The NLR is currently ranked among the world’s major libraries. It has the second richest library collection in the Russian Federation, a treasury of national heritage, and is the All-Russian Information, Research and Cultural Center.
The Imperial Public Library was established in 1795 by Catherine the Great, whose private collections included the domestic libraries of Voltaire and Diderot, which she had purchased from their heirs. Voltaire's personal library is still one of the highlights of the collection.
A site for the building was found at the corner of Nevsky Avenue and Sadovaya Street, right in the center of the Russian Imperial capital. The construction work began immediately and lasted for almost fifteen years. The building was designed in a Neoclassical style by architect Yegor Sokolov (built between 1796–1801). The cornerstone of the foreign-language department came from the Polish-Lithuanian Commonwealth in the form of Załuski's Library (420,000 volumes), nationalized by the Russian government at the time of the partitions. The Polish-language books from the library (numbering some 55,000 titles) were returned to Poland by the Russian SFSR in 1921.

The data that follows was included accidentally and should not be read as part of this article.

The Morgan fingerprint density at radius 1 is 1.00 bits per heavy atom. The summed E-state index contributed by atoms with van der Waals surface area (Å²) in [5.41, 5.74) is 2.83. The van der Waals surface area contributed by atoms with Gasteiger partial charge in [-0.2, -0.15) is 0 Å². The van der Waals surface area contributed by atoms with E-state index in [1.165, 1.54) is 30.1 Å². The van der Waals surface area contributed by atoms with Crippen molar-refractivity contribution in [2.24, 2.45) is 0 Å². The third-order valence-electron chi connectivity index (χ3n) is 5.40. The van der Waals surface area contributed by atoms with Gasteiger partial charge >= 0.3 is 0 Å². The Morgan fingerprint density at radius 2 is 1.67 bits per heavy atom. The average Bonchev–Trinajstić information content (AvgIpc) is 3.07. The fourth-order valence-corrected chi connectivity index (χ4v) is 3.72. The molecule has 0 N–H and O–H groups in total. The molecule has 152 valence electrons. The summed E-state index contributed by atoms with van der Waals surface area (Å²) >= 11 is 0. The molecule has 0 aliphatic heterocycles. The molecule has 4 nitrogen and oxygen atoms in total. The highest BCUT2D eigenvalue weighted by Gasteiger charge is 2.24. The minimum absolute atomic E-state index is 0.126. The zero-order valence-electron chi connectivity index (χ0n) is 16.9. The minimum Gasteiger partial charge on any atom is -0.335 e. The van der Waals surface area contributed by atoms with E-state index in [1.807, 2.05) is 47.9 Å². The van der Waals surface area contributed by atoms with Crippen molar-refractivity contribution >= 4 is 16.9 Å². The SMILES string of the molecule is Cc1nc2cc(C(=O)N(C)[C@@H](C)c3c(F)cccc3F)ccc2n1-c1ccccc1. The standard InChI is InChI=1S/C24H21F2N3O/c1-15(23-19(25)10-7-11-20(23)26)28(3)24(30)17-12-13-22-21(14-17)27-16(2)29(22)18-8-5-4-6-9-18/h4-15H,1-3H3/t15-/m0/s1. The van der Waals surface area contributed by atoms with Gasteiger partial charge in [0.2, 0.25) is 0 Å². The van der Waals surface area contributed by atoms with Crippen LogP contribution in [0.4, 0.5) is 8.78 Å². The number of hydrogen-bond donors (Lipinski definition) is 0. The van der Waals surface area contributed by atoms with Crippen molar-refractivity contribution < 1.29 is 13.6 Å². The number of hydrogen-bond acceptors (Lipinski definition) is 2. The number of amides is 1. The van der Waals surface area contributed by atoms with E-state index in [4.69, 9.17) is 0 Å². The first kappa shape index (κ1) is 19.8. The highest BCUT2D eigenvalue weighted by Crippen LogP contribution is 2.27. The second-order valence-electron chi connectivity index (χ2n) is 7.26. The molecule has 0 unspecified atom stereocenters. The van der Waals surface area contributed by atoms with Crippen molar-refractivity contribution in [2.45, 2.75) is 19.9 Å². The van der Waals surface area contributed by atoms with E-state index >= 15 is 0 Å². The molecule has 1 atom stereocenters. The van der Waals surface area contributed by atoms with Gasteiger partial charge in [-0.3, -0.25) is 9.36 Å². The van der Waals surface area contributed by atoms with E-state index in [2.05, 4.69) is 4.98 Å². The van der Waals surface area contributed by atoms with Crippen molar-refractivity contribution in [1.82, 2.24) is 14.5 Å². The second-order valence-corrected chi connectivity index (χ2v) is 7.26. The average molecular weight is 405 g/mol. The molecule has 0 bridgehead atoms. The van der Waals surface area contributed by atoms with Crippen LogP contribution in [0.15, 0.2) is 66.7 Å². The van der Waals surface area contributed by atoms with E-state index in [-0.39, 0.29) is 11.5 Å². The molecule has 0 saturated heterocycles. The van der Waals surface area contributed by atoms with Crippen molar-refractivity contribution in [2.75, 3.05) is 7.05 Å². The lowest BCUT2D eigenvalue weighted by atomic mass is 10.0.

In 1810, Emperor Alexander I approved Russia’s first library law stipulating, among other things, that two legal copies of all printed matter in Russia be deposited in the Library. The Library was to be opened for the public in 1812 but, as the more valuable collections had to be evacuated because of Napoleon’s invasion, the inauguration was postponed for two years.
Under Count Alexander Stroganov, who managed the library during the first decade of the 19th century, the Rossica project was inaugurated, a vast collection of foreign books touching on Russia. It was Stroganov who secured for the library some of its most invaluable treasures, namely the Ostromir Gospel, the earliest book written in Russian language, and the Hypatian Codex of the Russian Primary Chronicle. The National Library began a large-scale digitization project at the end of the 20th century. By 2012 the Library, along with its counterpart in Moscow, had around 80,000 titles available electronically.